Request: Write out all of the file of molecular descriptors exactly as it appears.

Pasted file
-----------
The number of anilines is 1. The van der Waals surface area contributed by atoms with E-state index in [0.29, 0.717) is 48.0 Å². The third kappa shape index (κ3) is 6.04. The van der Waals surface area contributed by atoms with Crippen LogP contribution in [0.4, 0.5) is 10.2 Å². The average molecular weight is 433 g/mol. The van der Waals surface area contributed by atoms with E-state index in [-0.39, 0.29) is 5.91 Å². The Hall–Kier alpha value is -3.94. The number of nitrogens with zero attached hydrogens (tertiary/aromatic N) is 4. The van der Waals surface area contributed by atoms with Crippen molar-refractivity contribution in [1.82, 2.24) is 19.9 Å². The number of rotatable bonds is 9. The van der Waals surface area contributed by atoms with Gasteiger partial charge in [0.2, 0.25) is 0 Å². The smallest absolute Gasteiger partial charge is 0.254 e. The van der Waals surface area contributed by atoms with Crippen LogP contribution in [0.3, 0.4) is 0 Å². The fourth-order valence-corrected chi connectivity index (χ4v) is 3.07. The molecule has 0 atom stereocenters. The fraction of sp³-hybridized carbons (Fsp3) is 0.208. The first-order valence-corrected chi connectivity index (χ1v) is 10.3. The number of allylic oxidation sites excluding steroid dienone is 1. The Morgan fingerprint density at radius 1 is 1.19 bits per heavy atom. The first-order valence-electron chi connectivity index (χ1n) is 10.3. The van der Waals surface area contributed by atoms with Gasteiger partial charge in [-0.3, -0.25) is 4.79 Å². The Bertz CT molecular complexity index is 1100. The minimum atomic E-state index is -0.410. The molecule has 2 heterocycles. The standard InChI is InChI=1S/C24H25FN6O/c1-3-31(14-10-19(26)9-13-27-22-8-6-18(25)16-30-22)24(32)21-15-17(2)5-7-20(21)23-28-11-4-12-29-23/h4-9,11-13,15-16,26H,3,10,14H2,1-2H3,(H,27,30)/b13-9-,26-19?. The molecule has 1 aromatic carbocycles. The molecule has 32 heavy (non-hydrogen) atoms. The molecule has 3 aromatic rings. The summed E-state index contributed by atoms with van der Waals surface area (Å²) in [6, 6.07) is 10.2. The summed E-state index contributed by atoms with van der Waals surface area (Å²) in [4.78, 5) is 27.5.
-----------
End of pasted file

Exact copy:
The number of anilines is 1. The van der Waals surface area contributed by atoms with E-state index in [0.29, 0.717) is 48.0 Å². The third kappa shape index (κ3) is 6.04. The van der Waals surface area contributed by atoms with Crippen LogP contribution in [0.4, 0.5) is 10.2 Å². The average molecular weight is 433 g/mol. The van der Waals surface area contributed by atoms with E-state index in [-0.39, 0.29) is 5.91 Å². The Hall–Kier alpha value is -3.94. The number of nitrogens with zero attached hydrogens (tertiary/aromatic N) is 4. The van der Waals surface area contributed by atoms with Crippen molar-refractivity contribution in [1.82, 2.24) is 19.9 Å². The number of rotatable bonds is 9. The van der Waals surface area contributed by atoms with Gasteiger partial charge in [0.2, 0.25) is 0 Å². The smallest absolute Gasteiger partial charge is 0.254 e. The van der Waals surface area contributed by atoms with Crippen LogP contribution in [0.3, 0.4) is 0 Å². The fourth-order valence-corrected chi connectivity index (χ4v) is 3.07. The molecule has 0 atom stereocenters. The fraction of sp³-hybridized carbons (Fsp3) is 0.208. The first-order valence-corrected chi connectivity index (χ1v) is 10.3. The number of allylic oxidation sites excluding steroid dienone is 1. The Morgan fingerprint density at radius 1 is 1.19 bits per heavy atom. The first-order valence-electron chi connectivity index (χ1n) is 10.3. The van der Waals surface area contributed by atoms with Gasteiger partial charge in [-0.3, -0.25) is 4.79 Å². The Bertz CT molecular complexity index is 1100. The minimum atomic E-state index is -0.410. The molecule has 2 heterocycles. The standard InChI is InChI=1S/C24H25FN6O/c1-3-31(14-10-19(26)9-13-27-22-8-6-18(25)16-30-22)24(32)21-15-17(2)5-7-20(21)23-28-11-4-12-29-23/h4-9,11-13,15-16,26H,3,10,14H2,1-2H3,(H,27,30)/b13-9-,26-19?. The molecule has 1 aromatic carbocycles. The molecule has 32 heavy (non-hydrogen) atoms. The molecule has 3 aromatic rings. The summed E-state index contributed by atoms with van der Waals surface area (Å²) in [6, 6.07) is 10.2. The summed E-state index contributed by atoms with van der Waals surface area (Å²) in [4.78, 5) is 27.5.